Social inclusion, recruitment and the transforming care agenda

16 November 2015

I can’t write this week’s blog without first mentioning the appalling murders in Paris. I was shocked and appalled when I opened my paper on Saturday morning to see the dreadful scenes in this wonderful city. I really hope there will be no more carnage like this but I worry that we will see the same thing on the streets of London. I have been thinking all weekend about the poor people in France who must be going through such a terrible ordeal.

Last week I visited 11 services including eight in Wales. I was particularly impressed by several social inclusion initiatives including the following:
– A person we support at Cwm Hyfryd does voluntary work at a local garden centre.
– A person we support at Ty Newydd has his own allotment. As well as being very proud of the vegetables that he grows, this has helped him get to know a number of local people.
– A person we support at Kingsland Crescent is an active member of the pool team at his local pub.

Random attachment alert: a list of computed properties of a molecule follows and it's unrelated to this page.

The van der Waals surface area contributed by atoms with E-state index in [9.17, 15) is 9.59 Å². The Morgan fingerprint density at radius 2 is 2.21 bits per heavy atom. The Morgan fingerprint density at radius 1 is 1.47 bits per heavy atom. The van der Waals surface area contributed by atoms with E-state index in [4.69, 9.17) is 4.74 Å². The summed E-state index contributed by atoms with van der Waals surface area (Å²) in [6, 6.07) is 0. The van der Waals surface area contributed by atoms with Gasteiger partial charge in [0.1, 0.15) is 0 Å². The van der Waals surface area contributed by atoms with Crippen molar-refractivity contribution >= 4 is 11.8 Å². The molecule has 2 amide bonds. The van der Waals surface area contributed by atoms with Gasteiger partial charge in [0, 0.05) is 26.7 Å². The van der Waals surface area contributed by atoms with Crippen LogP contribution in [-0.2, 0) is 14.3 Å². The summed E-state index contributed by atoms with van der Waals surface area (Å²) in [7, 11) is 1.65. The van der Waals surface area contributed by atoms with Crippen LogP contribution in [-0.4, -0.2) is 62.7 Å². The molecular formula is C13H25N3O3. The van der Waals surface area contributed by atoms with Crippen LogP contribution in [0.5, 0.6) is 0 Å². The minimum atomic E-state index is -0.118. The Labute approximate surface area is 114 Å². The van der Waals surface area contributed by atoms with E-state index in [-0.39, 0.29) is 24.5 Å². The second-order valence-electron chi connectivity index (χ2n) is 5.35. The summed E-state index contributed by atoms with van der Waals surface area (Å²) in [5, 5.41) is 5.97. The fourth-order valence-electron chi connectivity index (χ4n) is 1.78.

We continue to experience a difficult time trying to recruit staff. Having spoken to colleagues working for other provider organisations, it is a not a unique challenge facing CMG. I heard last week that unemployment is at its lowest level for seven years in this country which must be a contributory factor. We are working hard to keep our agency usage to a minimum but it is higher than I would like.

We are implementing several initiatives to address the recruitment situation. This includes targeted recruitment at older people, including those who have retired but want to work part-time. We are also looking to recruit apprentices. I think there is scope in some cases for us to be better at retaining staff and we are holding retention workshops with our managers across the organisation to look at what strategies can work. We are also launching our ‘Next Steps’ programme in December which will be a development programme aiming to help people with potential in CMG to obtain the skills they need to get promotion with us.

I attended a meeting of the Transforming Care Provider Forum last week. We discussed the recent NHS England report about the programme to reduce in-patient beds for people with learning disabilities by up to 50% over 3 years. There were a number of provider representatives at the meeting and I was impressed with the way that NHS England and the Local Government Association took on board our ideas and suggestions. The provider sector has a huge wealth of experience and expertise, including managing the moves of many thousands of people from long stay hospitals into community settings over the years much of which is direct relevance to the transforming care programme.

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